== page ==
Going in blind
I did not always dream of being a social worker- I’d like to meet the people whose childhood dream is to be a social worker. Even when I registered for school to return for my social work degree I had no idea what I was getting myself into. I just wanted to “help people”. Cue eye roll.
When I was little I wanted to be a dolphin trainer or a veterinarian like basically every other kid who ever had a cat. Looking back I don’t know how I would ever even know that dolphin trainers exist. I had never been to SeaWorld and didn’t live by the ocean or know how to swim, but still I had it in my mind that I wanted to train dolphins to do flips. That faded quickly. When I was a teenager I wanted to travel the world and teach English. Unfortunately, at this time of life is also when you choose to go to college or university for a particular line of work. It should be illegal to have to decide on a career before the age of 21, and even then it would be real iffy. But at 17, I wanted to teach English overseas so I got a B.A. in Applied Linguistics. No one told me that in Canada I wasn’t really qualified to do anything with a B.A. except work at Starbucks… which I did. I also worked 3 years at a church and their non-profit and as a Teacher’s Assistant. These were not jobs that I wanted to hang on to for very long. I wanted a career, a passion. I was also single and wanted to be able to provide for myself and buy nice things once in awhile.
A friend of mine, who is a social worker, told me about her education at Booth and starting salary as a social worker in child welfare. At the time, it was triple what I was making and the decision was made. I put together an application to Booth University College in under 3 days, dropped it off an hour after the deadline and waited. Shallow right? I was accepted and started in September. I did no preparation or research and walked in cold. I sat in my very first class- Research Methods- confused the whole time because I thought it was a class about doing research for paper-writing… not a class on how to perform ethical research that informs the social work profession. It was a hard slap in the face that I had gotten myself into something foreign to me. Slowly, things started making more sense and with the help of my new boyfriend- yeah, apparently I didn’t need to worry about being single for the rest of my life- who I was checking out in that first class, I was seeing A’s on almost every assignment. Eventually I began practicing social work in practicum settings and found that I liked being pushed and challenged the way social work pushes and challenges.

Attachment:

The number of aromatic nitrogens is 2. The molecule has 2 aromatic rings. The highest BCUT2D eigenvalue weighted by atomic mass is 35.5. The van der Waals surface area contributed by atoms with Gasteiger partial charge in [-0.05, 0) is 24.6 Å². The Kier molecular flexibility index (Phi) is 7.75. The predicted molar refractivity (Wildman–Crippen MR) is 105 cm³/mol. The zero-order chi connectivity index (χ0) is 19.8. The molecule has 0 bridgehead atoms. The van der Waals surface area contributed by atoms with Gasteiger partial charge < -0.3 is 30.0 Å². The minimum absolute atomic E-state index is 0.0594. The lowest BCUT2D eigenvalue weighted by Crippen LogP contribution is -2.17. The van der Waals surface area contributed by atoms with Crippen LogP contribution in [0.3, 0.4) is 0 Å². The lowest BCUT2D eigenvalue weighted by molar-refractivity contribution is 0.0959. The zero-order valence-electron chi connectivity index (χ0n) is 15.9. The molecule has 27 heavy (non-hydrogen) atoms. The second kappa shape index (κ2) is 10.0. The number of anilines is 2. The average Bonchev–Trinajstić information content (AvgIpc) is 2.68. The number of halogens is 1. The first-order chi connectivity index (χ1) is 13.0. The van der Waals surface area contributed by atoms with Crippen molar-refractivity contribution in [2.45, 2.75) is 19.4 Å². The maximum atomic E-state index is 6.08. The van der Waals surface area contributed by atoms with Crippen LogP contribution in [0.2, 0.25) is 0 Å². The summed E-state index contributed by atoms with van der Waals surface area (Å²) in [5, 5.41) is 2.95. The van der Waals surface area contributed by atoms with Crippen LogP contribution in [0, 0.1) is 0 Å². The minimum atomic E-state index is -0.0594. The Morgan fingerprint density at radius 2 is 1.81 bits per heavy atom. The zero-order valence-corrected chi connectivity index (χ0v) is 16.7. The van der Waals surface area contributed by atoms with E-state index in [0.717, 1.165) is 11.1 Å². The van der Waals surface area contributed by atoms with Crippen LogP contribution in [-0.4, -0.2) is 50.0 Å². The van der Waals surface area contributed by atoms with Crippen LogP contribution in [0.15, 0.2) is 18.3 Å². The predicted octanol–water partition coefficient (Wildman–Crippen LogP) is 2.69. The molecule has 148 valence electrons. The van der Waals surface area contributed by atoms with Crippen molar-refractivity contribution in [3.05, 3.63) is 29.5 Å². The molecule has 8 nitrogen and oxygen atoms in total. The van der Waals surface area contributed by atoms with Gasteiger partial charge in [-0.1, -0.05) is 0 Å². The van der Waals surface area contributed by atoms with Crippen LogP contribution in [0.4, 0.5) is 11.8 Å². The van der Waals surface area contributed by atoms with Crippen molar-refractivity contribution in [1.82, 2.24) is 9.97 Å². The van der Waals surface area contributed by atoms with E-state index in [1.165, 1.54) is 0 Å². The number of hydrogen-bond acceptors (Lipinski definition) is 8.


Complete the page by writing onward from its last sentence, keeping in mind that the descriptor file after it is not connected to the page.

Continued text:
It’s hard to describe succinctly how the social work profession is so challenging but perhaps I can paint a picture of my first practicum. I was placed with a small team that works with adults in the community who struggle with severe mental health issues and any number of other concerns. Everyday at this placement I would interact with people who have been dehoused and live homelessly, struggle with alcohol or drug dependence, hear and respond to voices, live in an alternate reality that their illness has convinced them is real, struggle not to give in to voices that tell them to hurt or kill themselves or are scared of water/people/hospitals/medications, etc. They are also on social assistance which means they live below the poverty line and face discrimination based on race, socioeconomic status and for living with a mental illness. They live in a constant state of pain. This is where I believe that social work is special: social workers lean into the pain when the world wants to back away from it. I am trained to be comfortable with discomfort. When the rest of the world wants to ignore or disregard the hurting and vulnerable, social workers dive into the issues with people. Sometimes we have answers and can help but most of the time we cannot change a person’s circumstances. Don’t get me wrong, I believe in the power of the human spirit to change and transform itself, but I cannot prevent poverty, racism or ableism overnight or alone. Changing these issues would mean changing culture.
I am hoping that someday Ben will write a blog or two on here because he is a profound thinker. So profound that Ben’s goal in his career and life is to change culture. I used to be a pessimist about the state of the world until I met Ben. This was one of the main reasons I wanted to leave Canada and teach overseas- it seemed more hopeful in other countries. But Ben talked me into believing that small, compassionate actions- and big, radical ideas- can change the world. It is our goal as a family to change culture in some way in order to improve the lives of the poor, vulnerable and hurting. We don’t know how we’ll accomplish this but each day is a new opportunity to change someone’s world and in turn change the culture of stigma and oppression.